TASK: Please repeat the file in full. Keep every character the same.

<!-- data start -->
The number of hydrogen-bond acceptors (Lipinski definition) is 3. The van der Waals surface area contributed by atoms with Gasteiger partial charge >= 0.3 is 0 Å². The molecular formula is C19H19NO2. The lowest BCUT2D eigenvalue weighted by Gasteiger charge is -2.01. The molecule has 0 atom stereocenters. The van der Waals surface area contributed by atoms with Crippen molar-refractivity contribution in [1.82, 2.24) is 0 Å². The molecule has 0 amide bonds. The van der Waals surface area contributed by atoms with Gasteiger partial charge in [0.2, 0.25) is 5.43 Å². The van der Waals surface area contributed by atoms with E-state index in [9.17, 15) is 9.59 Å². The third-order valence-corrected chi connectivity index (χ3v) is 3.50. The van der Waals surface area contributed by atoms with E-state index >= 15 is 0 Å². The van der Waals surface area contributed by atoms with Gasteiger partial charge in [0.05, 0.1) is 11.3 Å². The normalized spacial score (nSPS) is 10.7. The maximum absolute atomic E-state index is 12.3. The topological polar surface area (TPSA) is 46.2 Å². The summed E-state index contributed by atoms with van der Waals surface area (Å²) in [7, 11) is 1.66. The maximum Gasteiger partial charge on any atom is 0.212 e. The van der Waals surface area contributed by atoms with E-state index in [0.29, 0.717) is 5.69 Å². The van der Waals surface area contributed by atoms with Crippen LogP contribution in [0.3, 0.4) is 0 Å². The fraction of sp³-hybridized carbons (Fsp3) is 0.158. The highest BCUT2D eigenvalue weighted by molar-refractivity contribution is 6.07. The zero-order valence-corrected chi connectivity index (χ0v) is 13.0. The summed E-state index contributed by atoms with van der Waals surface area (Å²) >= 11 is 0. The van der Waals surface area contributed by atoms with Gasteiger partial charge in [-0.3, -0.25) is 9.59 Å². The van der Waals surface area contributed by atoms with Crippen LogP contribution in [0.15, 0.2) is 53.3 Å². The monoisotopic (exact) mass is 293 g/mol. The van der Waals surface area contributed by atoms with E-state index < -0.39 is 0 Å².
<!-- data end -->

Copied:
The number of hydrogen-bond acceptors (Lipinski definition) is 3. The van der Waals surface area contributed by atoms with Gasteiger partial charge >= 0.3 is 0 Å². The molecular formula is C19H19NO2. The lowest BCUT2D eigenvalue weighted by Gasteiger charge is -2.01. The molecule has 0 atom stereocenters. The van der Waals surface area contributed by atoms with Crippen molar-refractivity contribution in [1.82, 2.24) is 0 Å². The molecule has 0 amide bonds. The van der Waals surface area contributed by atoms with Gasteiger partial charge in [0.2, 0.25) is 5.43 Å². The van der Waals surface area contributed by atoms with E-state index in [9.17, 15) is 9.59 Å². The third-order valence-corrected chi connectivity index (χ3v) is 3.50. The van der Waals surface area contributed by atoms with E-state index >= 15 is 0 Å². The van der Waals surface area contributed by atoms with Gasteiger partial charge in [0.05, 0.1) is 11.3 Å². The normalized spacial score (nSPS) is 10.7. The maximum absolute atomic E-state index is 12.3. The topological polar surface area (TPSA) is 46.2 Å². The summed E-state index contributed by atoms with van der Waals surface area (Å²) in [7, 11) is 1.66. The maximum Gasteiger partial charge on any atom is 0.212 e. The van der Waals surface area contributed by atoms with E-state index in [0.29, 0.717) is 5.69 Å². The van der Waals surface area contributed by atoms with Crippen LogP contribution in [0.3, 0.4) is 0 Å². The fraction of sp³-hybridized carbons (Fsp3) is 0.158. The highest BCUT2D eigenvalue weighted by molar-refractivity contribution is 6.07. The zero-order valence-corrected chi connectivity index (χ0v) is 13.0. The summed E-state index contributed by atoms with van der Waals surface area (Å²) >= 11 is 0. The van der Waals surface area contributed by atoms with Gasteiger partial charge in [-0.3, -0.25) is 9.59 Å². The van der Waals surface area contributed by atoms with Crippen LogP contribution in [0.15, 0.2) is 53.3 Å². The monoisotopic (exact) mass is 293 g/mol. The van der Waals surface area contributed by atoms with E-state index < -0.39 is 0 Å².